Fedora Server delivers enhancements to the more traditional Linux server, such as new approaches like Modularity.

Additionally, Fedora 28 Server includes support for AArch64 as a primary architecture. It provides an additional operating system option for systems administrators considering emerging hardware technologies.

Fedora 28 Atomic Host

Fedora Atomic Host is designed to provide a minimal footprint operating platform. This makes it a well-suited option for running containerized workloads across various footprints, including the public cloud.

It lets users run the image-based all-in-one-containers approach that Atomic Host is designed to handle.

Available with a two-week refresh schedule, Fedora Atomic Host includes a base image for creating virtual machines, an Atomic Host image for creating container deployment hosts, and base container images to leverage as a starting point for Fedora-based containerized applications.

New for Fedora 28 Atomic Host is the inclusion of Kubernetes 1.9. This version adds numerous innovative features for orchestrating container-native workloads.

Modularity Explained

The Fedora team's goal is to keep the bundled software in each release very close to the current software release. For example, the latest version of the Django Web framework is 2.0, and that is the default version in Fedora 28.

One concern due to Fedora's rapid life cycle is that users may lack continuity from one release to the next. Some specific software stacks must update more slowly.

On other enterprise-focused distributions with a slower lifecycle, modularity could be used to help address the opposite problem. Modularity makes newer software available when the base operating system has a lifetime of a decade or more, Miller said.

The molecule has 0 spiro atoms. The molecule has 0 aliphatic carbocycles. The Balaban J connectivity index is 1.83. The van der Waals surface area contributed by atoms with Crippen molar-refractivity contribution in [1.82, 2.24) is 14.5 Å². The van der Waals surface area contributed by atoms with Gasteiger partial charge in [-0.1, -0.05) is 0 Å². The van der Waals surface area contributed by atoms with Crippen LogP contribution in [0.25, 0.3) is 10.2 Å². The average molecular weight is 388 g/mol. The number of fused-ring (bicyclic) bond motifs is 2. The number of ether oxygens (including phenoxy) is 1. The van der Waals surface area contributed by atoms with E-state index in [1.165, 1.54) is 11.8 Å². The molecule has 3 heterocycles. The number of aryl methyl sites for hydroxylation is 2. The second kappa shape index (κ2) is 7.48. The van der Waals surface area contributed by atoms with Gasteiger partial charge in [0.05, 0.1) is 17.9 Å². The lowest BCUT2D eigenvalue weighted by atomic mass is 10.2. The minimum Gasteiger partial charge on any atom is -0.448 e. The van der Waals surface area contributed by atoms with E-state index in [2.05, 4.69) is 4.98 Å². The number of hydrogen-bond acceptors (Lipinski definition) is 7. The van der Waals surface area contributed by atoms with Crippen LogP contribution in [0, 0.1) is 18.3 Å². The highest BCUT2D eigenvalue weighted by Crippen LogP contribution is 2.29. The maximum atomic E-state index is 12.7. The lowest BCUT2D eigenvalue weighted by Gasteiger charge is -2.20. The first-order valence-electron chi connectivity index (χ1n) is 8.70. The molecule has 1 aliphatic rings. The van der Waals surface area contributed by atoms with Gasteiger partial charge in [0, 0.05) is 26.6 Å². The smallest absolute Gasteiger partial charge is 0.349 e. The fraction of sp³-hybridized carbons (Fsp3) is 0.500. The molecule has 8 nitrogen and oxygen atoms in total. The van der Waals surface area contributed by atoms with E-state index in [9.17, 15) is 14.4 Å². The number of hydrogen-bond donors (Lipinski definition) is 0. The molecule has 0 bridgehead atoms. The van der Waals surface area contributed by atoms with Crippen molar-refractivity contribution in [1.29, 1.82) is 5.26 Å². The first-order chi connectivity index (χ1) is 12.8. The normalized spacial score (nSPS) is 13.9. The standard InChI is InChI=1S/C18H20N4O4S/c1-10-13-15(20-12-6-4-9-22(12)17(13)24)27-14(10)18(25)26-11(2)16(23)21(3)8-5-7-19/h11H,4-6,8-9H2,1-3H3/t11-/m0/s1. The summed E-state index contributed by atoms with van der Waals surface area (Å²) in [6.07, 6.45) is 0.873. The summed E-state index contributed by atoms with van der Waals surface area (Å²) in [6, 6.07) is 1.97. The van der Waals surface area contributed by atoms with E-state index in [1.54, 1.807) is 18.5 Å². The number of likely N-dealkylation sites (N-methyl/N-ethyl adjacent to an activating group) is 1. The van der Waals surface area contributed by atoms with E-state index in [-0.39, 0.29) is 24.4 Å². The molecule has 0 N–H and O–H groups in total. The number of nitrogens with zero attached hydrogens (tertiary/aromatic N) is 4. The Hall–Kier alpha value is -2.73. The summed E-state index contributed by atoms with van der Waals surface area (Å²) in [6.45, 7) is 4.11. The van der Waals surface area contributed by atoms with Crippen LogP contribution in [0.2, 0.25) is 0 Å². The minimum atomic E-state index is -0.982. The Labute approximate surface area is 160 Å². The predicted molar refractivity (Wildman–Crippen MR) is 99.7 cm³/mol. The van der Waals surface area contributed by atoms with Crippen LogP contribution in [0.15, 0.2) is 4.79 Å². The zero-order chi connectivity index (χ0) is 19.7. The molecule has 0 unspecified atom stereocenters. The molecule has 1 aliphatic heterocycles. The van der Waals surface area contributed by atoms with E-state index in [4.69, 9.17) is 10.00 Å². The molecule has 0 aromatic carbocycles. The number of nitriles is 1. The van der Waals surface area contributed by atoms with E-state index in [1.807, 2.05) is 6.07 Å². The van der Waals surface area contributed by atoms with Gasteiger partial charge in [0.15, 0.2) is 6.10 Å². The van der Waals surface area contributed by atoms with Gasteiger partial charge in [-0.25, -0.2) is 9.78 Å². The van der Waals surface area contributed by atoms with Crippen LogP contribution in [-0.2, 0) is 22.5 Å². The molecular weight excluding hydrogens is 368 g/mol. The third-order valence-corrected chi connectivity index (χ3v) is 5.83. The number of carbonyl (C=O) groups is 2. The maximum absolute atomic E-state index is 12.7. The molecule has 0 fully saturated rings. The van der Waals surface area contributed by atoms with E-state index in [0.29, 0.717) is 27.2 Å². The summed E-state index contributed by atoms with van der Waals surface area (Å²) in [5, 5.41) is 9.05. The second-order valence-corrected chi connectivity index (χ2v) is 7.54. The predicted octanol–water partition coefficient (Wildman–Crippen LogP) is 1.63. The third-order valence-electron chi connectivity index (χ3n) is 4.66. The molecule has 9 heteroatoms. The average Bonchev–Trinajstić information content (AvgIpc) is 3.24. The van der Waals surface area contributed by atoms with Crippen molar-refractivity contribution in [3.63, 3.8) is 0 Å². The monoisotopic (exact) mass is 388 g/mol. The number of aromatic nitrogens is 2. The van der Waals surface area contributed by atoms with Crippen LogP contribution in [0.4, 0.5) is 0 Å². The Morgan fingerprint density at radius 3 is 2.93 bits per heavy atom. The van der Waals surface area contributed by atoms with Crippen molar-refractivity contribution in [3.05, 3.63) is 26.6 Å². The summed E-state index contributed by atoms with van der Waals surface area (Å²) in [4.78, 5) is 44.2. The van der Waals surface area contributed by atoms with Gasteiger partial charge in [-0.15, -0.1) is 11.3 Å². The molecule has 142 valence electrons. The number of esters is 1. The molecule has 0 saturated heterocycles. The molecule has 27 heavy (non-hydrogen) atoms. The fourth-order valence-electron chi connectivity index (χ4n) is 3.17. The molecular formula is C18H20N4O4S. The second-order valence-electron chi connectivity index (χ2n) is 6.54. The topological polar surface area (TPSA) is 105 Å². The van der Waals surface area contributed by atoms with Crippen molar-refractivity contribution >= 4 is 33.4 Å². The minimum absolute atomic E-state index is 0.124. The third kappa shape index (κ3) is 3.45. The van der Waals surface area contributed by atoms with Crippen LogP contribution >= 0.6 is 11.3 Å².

In the case of running Django Web framework, a lot of software still depends on 1.6. If you should need that, the only options would be to run an old, out-of-date Fedora OS version that would not get security updates or not use Fedora at all, Miller explained.

The modular repo is a collection of software with alternate versions, he added. Fedora 28 includes the Django 1.6 version. So, you can use the "dnf module" commands to select that version on systems if needed.

Different Approach

Modularity in Fedora 28 is an enhancement to the existing package management system and is implemented as an extension to DNF. The key thing is that it lets you select different streams of available software.

Once you have done that, installations and updates to packages stay within the stream you have selected. So, Django 1.6 won't update to 2.0 without a manual switch, according to Miller.

"From a user perspective, this is not a whole new way of doing things, like the switch to containers might be. It is just the package manager getting smarter about handling different versions of the same thing," he said.

Not a Snapcraft Alternative

"Users need more flexibility, and we want to provide that to them," Miller said. "There are other ways to package up software so different versions can coexist, but they tend to have a lot of overhead on our side, and be somewhat complicated from a user perspective. Modularity makes both of those things easier."

Fedora does support the Snapcraft process of delivering rapid software updates via snap packages, he said. However, Fedora's modularity approach is different from snaps.

"It is more comparable to the Amazon Linux Extras Repository, which is another -- albeit rudimentary -- way of providing alternate versions of software," Miller added.

"Modules can provide a source of software that could be used to build OCI/Docker containers, Flatpaks, or Snaps," explained Miller. "This is one of the reasons we have chosen building blocks as part of the new logo for Fedora Server."


Jack M. Germain has been an ECT News Network reporter since 2003. His main areas of focus are enterprise IT, Linux and open source technologies. He has written numerous reviews of Linux distros and other open source software. Email Jack.